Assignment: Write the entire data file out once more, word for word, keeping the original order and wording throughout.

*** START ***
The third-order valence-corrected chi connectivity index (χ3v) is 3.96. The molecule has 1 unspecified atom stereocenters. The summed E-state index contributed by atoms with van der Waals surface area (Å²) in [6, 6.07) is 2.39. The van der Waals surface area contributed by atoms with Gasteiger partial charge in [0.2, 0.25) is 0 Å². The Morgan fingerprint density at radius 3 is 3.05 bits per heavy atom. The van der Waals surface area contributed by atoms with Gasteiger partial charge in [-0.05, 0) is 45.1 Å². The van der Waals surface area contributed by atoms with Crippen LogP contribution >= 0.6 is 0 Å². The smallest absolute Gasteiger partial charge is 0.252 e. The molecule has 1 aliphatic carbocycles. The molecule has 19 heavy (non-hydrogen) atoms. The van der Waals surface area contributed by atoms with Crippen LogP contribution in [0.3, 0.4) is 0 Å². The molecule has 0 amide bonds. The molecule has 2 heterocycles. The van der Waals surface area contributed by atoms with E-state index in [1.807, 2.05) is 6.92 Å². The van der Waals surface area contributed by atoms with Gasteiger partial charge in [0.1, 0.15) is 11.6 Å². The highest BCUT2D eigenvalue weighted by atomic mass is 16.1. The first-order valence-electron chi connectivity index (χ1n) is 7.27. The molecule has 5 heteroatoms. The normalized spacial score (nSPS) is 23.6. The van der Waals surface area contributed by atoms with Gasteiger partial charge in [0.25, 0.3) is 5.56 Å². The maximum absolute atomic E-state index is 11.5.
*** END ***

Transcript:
The third-order valence-corrected chi connectivity index (χ3v) is 3.96. The molecule has 1 unspecified atom stereocenters. The summed E-state index contributed by atoms with van der Waals surface area (Å²) in [6, 6.07) is 2.39. The van der Waals surface area contributed by atoms with Gasteiger partial charge in [0.2, 0.25) is 0 Å². The Morgan fingerprint density at radius 3 is 3.05 bits per heavy atom. The van der Waals surface area contributed by atoms with Gasteiger partial charge in [-0.05, 0) is 45.1 Å². The van der Waals surface area contributed by atoms with Crippen LogP contribution >= 0.6 is 0 Å². The smallest absolute Gasteiger partial charge is 0.252 e. The molecule has 1 aliphatic carbocycles. The molecule has 19 heavy (non-hydrogen) atoms. The van der Waals surface area contributed by atoms with Crippen LogP contribution in [0.3, 0.4) is 0 Å². The molecule has 0 amide bonds. The molecule has 2 heterocycles. The van der Waals surface area contributed by atoms with E-state index in [1.807, 2.05) is 6.92 Å². The van der Waals surface area contributed by atoms with Gasteiger partial charge in [0.1, 0.15) is 11.6 Å². The highest BCUT2D eigenvalue weighted by atomic mass is 16.1. The first-order valence-electron chi connectivity index (χ1n) is 7.27. The molecule has 5 heteroatoms. The normalized spacial score (nSPS) is 23.6. The van der Waals surface area contributed by atoms with Gasteiger partial charge in [0.25, 0.3) is 5.56 Å². The maximum absolute atomic E-state index is 11.5.